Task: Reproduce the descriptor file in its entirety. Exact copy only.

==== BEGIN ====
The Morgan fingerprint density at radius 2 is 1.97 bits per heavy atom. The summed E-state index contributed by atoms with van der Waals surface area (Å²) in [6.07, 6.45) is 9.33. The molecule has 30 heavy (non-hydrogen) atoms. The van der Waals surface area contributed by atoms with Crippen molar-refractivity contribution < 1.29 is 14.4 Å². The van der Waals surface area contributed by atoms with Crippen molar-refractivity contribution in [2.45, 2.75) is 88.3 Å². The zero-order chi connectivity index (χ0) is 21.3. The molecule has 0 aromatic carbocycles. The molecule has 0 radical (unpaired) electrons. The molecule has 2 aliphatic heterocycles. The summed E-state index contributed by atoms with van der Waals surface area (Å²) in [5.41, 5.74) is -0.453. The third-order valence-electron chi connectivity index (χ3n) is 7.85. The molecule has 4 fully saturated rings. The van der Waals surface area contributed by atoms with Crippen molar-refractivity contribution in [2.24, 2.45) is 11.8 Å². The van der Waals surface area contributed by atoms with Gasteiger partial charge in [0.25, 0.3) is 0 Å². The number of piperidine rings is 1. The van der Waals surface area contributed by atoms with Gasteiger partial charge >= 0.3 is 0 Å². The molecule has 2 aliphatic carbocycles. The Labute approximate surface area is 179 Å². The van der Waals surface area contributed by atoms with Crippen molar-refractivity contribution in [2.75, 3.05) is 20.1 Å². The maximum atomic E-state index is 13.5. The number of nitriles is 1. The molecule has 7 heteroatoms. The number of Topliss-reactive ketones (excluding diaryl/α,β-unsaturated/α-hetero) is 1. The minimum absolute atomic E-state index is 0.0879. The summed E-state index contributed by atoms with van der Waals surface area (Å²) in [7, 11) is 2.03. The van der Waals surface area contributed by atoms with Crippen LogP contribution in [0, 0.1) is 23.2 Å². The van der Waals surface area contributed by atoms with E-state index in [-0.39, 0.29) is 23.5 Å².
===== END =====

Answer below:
The Morgan fingerprint density at radius 2 is 1.97 bits per heavy atom. The summed E-state index contributed by atoms with van der Waals surface area (Å²) in [6.07, 6.45) is 9.33. The molecule has 30 heavy (non-hydrogen) atoms. The van der Waals surface area contributed by atoms with Crippen molar-refractivity contribution < 1.29 is 14.4 Å². The van der Waals surface area contributed by atoms with Crippen molar-refractivity contribution in [2.45, 2.75) is 88.3 Å². The zero-order chi connectivity index (χ0) is 21.3. The molecule has 0 aromatic carbocycles. The molecule has 0 radical (unpaired) electrons. The molecule has 2 aliphatic heterocycles. The summed E-state index contributed by atoms with van der Waals surface area (Å²) in [5.41, 5.74) is -0.453. The third-order valence-electron chi connectivity index (χ3n) is 7.85. The molecule has 4 fully saturated rings. The van der Waals surface area contributed by atoms with Crippen molar-refractivity contribution in [2.24, 2.45) is 11.8 Å². The van der Waals surface area contributed by atoms with Gasteiger partial charge in [0.25, 0.3) is 0 Å². The number of piperidine rings is 1. The van der Waals surface area contributed by atoms with Gasteiger partial charge >= 0.3 is 0 Å². The molecule has 2 aliphatic carbocycles. The Labute approximate surface area is 179 Å². The van der Waals surface area contributed by atoms with Crippen molar-refractivity contribution in [2.75, 3.05) is 20.1 Å². The maximum atomic E-state index is 13.5. The number of nitriles is 1. The molecule has 7 heteroatoms. The number of Topliss-reactive ketones (excluding diaryl/α,β-unsaturated/α-hetero) is 1. The minimum absolute atomic E-state index is 0.0879. The summed E-state index contributed by atoms with van der Waals surface area (Å²) in [7, 11) is 2.03. The van der Waals surface area contributed by atoms with Crippen LogP contribution in [0, 0.1) is 23.2 Å². The van der Waals surface area contributed by atoms with E-state index in [-0.39, 0.29) is 23.5 Å².